I Googled "revolutionary" and here is what seems to be the most common definition:

------------------------------
- markedly new or introducing radical change; "a revolutionary discovery"; "radical political views"
- rotatory: of or relating to or characteristic or causing an axial or orbital turn
- relating to or having the nature of a revolution; "revolutionary wars"; "the Revolutionary era"
- revolutionist: a radical supporter of political or social revolution
http://wordnet.princeton.edu/perl/webwn

The term Revolutionary is some what vague and may be thought to be relative to the context it is used in. It is used to refer to diverse people from Che Guevara a Communist guerilla fighter to Nelson Mandela a nationalist and Gandhi a pacifist nationalist. A general definition might be any one who advocates and organises extreme change from the current status-quo i.e. a Revolution.
http://en.wikipedia.org/wiki/Revolutionary
------------------------------------

What caught my attention was the second part:

"The term Revolutionary is some what vague and may be thought to be relative to the context it is used in."

Herein lies the trouble. I remember back in high school when I took logic and writing classes. One of the things that got pounded into my head was: Always define your terms.

It appears our generation has lost all sense of the importance of defining their terms before they use them, or they just don’t feel the need to. Perhaps it takes too much time, or too much thought, or it’s just “not cool.” Whatever the reason, the consequences can be catastrophic.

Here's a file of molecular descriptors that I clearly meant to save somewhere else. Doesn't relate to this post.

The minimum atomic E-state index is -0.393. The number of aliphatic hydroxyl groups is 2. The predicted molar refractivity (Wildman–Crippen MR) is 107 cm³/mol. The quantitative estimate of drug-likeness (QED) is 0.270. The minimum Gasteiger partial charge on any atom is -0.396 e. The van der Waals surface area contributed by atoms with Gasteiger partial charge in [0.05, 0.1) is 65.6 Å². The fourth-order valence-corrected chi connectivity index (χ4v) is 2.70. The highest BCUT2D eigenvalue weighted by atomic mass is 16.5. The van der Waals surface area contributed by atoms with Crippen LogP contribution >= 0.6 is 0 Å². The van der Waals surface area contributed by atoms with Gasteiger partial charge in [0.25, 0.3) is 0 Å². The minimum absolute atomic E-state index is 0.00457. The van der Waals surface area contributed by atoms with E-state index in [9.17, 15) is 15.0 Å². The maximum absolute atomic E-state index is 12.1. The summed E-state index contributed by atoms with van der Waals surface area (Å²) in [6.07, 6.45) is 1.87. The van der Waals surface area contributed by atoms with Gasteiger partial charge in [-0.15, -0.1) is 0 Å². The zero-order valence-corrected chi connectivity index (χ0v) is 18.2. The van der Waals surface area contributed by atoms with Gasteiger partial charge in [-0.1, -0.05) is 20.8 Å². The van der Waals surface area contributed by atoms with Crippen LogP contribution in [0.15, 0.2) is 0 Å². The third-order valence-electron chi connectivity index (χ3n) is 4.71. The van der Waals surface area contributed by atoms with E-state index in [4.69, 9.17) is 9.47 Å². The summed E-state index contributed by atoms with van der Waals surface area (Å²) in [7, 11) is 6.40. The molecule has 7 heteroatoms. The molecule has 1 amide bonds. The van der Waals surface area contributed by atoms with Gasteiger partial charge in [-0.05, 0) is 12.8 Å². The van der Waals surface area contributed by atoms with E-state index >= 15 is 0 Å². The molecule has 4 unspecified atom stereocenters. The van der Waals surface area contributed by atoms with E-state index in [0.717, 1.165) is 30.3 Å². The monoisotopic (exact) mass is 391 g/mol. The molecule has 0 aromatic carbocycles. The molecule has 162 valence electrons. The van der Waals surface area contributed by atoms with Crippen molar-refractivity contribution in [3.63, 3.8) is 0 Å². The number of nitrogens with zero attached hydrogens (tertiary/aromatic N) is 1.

So when it comes to Che, based on the definition above, I would agree that he was a revolutionary. However, as I pointed out earlier, that is only half the story. According to first hand accounts, and the names of his dead victims listed over at http://www.cubaarchive.org/downloads/CA08.pdf , he was also a cold-blooded killer and “an animal.”

At the risk of being obvious, let me state the following:

Murder is bad. Killing children is bad. Killing old people is bad. Killing people at random is bad.

Now I need to define my own terms.

Good = ethical, moral, honest, honoring other people, selfless, considering others before oneself, empowering to others
Bad – evil, abusive, dishonoring other people, destructive, selfish, power is stripped from others.

So I submit that there are two kinds of revolutionaries: good ones and bad ones.
Let me clarify with some examples:

Gandhi – good revolutionary
Martin Luther King – good revolutionary
Jesus – good revolutionary
Hitler – bad revolutionary
Mussolini – bad revolutionary
Osama bin Laden – bad revolutionary

And logically…

Che Guevara – bad revolutionary

I welcome your replies.

Dino P. Crocetti said...

My wife is Dominican and when we went to Santo Domingo together for the first time, she saw Dominican shops selling Che t-shirts and it infuriated her.

My wife grew up in the D.R. when Trujillo was in power and she remembered how when Che attempted to engage in guerilla warfare, Trujillo had him soundly defeated.

It makes me wonder whether or not kids will be wearing swastika t-shirts twenty or thirty years from now because they think it looks "cool".

Henry "Conductor" Gomez said...

smrtqbn,

Your analysis is a good one. One note, I usually don't publish comments with references to Wikipedia in them because even the most basic of Wikipedia entries often have errors and falsehoods in them. It's just my personal pet peeve.